Tuesday, October 9, 2012


*** (3 stars out of 5)

Odo finds himself recreating the movie 'The Bodyguard', but with more shapeshifting.

Kira has a fine new rebound boyfriend in Bajor's First Minister Shakaar. Of course, Odo missed his chance to tell Kira about his long-term crush on her, and now he's spending every minute of every day watching over them and grinding his fictional teeth.

Odo must protect the Bajoran lovebirds while they get down to some serious doinking. And there's nothing quite as safe and warm as the embrace of a soul-crushingly jealous man of jelly.

The Constable, frustrated in his job and in his love life, retreats to his room for a tantrum, throwing around the house-warming plant Kira gave him and disturbing his downstairs neighbour with the huge ears.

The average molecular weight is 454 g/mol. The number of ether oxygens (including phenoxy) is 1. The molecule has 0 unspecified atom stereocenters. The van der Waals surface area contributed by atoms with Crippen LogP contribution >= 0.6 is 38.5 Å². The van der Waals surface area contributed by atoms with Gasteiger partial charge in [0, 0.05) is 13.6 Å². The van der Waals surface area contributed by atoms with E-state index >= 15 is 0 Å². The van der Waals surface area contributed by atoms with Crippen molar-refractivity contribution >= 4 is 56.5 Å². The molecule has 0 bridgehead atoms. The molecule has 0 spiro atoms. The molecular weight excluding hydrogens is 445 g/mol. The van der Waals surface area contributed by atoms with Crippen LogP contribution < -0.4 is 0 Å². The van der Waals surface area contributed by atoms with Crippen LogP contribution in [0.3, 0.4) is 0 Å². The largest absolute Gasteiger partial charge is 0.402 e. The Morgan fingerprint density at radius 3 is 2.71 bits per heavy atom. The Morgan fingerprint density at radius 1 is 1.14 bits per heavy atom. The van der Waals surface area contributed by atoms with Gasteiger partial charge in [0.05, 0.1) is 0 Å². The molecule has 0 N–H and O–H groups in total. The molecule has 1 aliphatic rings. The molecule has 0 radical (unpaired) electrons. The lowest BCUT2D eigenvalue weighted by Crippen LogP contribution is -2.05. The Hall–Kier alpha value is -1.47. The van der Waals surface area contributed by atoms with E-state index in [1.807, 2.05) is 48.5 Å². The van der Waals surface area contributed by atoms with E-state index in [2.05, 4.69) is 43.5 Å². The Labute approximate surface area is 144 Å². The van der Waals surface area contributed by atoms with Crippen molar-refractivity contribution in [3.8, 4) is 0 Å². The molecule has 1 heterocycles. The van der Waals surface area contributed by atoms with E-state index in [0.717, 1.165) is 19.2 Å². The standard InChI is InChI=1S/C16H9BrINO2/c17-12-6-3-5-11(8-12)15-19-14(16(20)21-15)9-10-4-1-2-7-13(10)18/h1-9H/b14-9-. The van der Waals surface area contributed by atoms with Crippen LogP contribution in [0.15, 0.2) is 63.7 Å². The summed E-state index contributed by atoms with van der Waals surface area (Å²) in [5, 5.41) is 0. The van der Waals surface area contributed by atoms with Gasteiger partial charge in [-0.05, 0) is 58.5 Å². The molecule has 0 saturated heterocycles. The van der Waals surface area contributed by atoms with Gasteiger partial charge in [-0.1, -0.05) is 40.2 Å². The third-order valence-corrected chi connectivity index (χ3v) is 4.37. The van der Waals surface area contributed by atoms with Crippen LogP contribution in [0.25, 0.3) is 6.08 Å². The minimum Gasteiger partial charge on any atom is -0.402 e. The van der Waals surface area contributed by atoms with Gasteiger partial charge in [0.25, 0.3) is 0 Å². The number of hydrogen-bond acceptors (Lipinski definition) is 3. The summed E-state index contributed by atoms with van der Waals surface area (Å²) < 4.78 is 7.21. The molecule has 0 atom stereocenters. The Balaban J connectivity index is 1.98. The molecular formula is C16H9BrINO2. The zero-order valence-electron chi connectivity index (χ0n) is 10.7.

A big-eared neighbour, in fact, who's got some sympathy in his soul after all.

And, because it's an ongoing space opera and things don't work out neatly in 47 minutes anymore, that's as good as it gets for the changeling.
"Crossfire" has at least one thing to recommend: it is not Threshold. It's more than that, of course. It's painful for me to watch this one because (like a lot of young men) I was terrible at expressing my feelings well, especially to women I wanted to court. It's all worked out wonderfully for me so far (and a trillion thanks to my wife for that) but the pain of loneliness is a common thread in a lot of SF. Spock and Data would know where Odo was coming from, and so does Quark. Though somehow it never occurs to me that Quark might be lonely, too. If he is, it's probably his own fault.

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